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More About This Textbook
Overview
Key Message: This book aims to explain physics in a readable and interesting manner that is accessible and clear, and to teach readers by anticipating their needs and difficulties without oversimplifying. Physics is a description of reality, and thus each topic begins with concrete observations and experiences that readers can directly relate to. We then move on to the generalizations and more formal treatment of the topic. Not only does this make the material more interesting and easier to understand, but it is closer to the way physics is actually practiced.
Key Topics:
INTRODUCTION, MEASUREMENT, ESTIMATING, DESCRIBING MOTION: KINEMATICS IN ONE DIMENSION, KINEMATICS IN TWO OR THREE DIMENSIONS; VECTORS, DYNAMICS: NEWTON’S LAWS OF MOTION , USING NEWTON’S LAWS: FRICTION, CIRCULAR MOTION, DRAG FORCES , GRAVITATION AND NEWTON’S6 SYNTHESIS , WORK AND ENERGY, CONSERVATION OF ENERGY, LINEAR MOMENTUM, ROTATIONAL MOTION, ANGULAR MOMENTUM; GENERAL ROTATION, STATIC EQUILIBRIUM; ELASTICITY AND FRACTURE, FLUIDS, OSCILLATIONS, WAVE MOTION, SOUND, TEMPERATURE, THERMAL EXPANSION, AND THE IDEAL GAS LAW,
KINETIC THEORY OF GASES, HEAT AND THE FIRST LAW OF THERMODYNAMICS, SECOND LAW OF THERMODYNAMICS
Market Description: This book is written for readers interested in learning the basics of physics.
Product Details
Related Subjects
Table of Contents
CONTENTS OF VOLUME 1
APPLICATIONS LIST xii
PREFACE xiv
AVAILABLE SUPPLEMENTS AND MEDIA xxii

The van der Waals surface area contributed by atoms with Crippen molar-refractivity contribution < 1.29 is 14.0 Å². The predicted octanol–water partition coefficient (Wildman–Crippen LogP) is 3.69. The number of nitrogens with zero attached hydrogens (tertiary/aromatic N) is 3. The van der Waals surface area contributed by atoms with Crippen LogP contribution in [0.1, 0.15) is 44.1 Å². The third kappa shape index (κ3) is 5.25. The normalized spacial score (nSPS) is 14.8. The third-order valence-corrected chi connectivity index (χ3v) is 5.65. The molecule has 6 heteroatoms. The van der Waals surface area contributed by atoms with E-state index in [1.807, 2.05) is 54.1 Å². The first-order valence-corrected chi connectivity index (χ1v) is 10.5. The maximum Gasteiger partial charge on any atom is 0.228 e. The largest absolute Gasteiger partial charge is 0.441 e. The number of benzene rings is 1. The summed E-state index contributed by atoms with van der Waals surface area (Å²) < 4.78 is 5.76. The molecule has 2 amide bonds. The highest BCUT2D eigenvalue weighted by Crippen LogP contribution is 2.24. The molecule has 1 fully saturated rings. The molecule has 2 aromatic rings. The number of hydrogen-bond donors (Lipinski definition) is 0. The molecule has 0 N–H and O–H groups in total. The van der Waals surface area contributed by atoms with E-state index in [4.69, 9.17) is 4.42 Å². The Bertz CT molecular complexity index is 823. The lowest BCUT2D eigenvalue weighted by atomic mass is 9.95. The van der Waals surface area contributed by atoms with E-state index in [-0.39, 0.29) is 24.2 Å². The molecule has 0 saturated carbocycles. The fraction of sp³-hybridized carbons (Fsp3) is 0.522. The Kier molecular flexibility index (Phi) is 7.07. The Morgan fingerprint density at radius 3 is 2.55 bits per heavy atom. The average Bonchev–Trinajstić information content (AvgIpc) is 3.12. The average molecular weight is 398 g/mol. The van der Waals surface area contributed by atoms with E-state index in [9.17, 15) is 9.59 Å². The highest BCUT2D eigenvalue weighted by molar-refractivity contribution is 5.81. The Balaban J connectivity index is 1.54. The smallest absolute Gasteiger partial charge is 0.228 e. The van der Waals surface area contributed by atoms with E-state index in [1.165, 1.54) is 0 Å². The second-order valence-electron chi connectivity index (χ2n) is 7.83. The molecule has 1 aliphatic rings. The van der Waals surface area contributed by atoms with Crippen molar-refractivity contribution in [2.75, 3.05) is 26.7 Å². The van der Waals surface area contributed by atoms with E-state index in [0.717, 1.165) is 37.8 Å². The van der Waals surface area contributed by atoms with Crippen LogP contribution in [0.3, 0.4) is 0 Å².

NOTES TO STUDENTS (AND INSTRUCTORS) ON THE FORMAT xxiv
COLOR USE: VECTORS, FIELDS, AND SYMBOLS xxv
CHAPTER1: INTRODUCTION, MEASUREMENT, ESTIMATING
1—1 The Nature of Science
1—2 Models, Theories, and Laws
1—3 Measurement and Uncertainty; Significant Figures
1—4 Units, Standards, and the SI System
1—5 Converting Units
1—6 Order of Magnitude: Rapid Estimating
*1—7 Dimensions and Dimensional Analysis
SUMMARY
QUESTIONS
PROBLEMS
GENERAL PROBLEMS
CHAPTER 2: DESCRIBING MOTION: KINEMATICS IN ONE DIMENSION
2—1 Reference Frames and Displacement
2—2 Average Velocity
2—3 Instantaneous Velocity
2—4 Acceleration
2—5 Motion at Constant Acceleration
2—6 Solving Problems
2—7 Freely Falling Objects
*2—8 Variable Acceleration; Integral Calculus
*2—9 Graphical Analysis and Numerical Integration
SUMMARY
QUESTIONS
PROBLEMS
GENERAL PROBLEMS
CHAPTER 3: KINEMATICS IN TWO OR THREE DIMENSIONS; VECTORS
3—1 Vectors and Scalars
3—2 Addition of Vectors–Graphical Methods
3—3 Subtraction of Vectors, and Multiplication of a Vector by a Scalar